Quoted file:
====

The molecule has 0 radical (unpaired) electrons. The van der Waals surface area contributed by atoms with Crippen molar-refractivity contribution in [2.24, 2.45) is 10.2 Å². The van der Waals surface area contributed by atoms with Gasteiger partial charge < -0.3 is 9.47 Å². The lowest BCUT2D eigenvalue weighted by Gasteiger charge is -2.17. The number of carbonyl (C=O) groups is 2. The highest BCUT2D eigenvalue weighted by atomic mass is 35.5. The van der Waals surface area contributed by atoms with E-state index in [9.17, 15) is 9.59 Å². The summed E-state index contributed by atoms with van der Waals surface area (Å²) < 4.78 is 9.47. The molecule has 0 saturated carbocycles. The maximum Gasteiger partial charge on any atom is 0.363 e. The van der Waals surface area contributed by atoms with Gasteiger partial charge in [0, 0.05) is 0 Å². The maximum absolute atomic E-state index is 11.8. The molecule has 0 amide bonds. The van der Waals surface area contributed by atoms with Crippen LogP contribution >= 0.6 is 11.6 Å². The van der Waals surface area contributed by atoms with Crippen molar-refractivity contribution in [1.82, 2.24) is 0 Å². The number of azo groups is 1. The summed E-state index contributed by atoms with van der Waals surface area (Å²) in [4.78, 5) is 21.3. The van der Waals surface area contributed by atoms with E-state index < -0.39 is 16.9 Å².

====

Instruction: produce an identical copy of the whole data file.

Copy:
The molecule has 0 radical (unpaired) electrons. The van der Waals surface area contributed by atoms with Crippen molar-refractivity contribution in [2.24, 2.45) is 10.2 Å². The van der Waals surface area contributed by atoms with Gasteiger partial charge < -0.3 is 9.47 Å². The lowest BCUT2D eigenvalue weighted by Gasteiger charge is -2.17. The number of carbonyl (C=O) groups is 2. The highest BCUT2D eigenvalue weighted by atomic mass is 35.5. The van der Waals surface area contributed by atoms with E-state index in [9.17, 15) is 9.59 Å². The summed E-state index contributed by atoms with van der Waals surface area (Å²) < 4.78 is 9.47. The molecule has 0 saturated carbocycles. The maximum Gasteiger partial charge on any atom is 0.363 e. The van der Waals surface area contributed by atoms with Gasteiger partial charge in [0, 0.05) is 0 Å². The maximum absolute atomic E-state index is 11.8. The molecule has 0 amide bonds. The van der Waals surface area contributed by atoms with Crippen LogP contribution >= 0.6 is 11.6 Å². The van der Waals surface area contributed by atoms with Crippen molar-refractivity contribution in [1.82, 2.24) is 0 Å². The number of azo groups is 1. The summed E-state index contributed by atoms with van der Waals surface area (Å²) in [4.78, 5) is 21.3. The van der Waals surface area contributed by atoms with E-state index < -0.39 is 16.9 Å².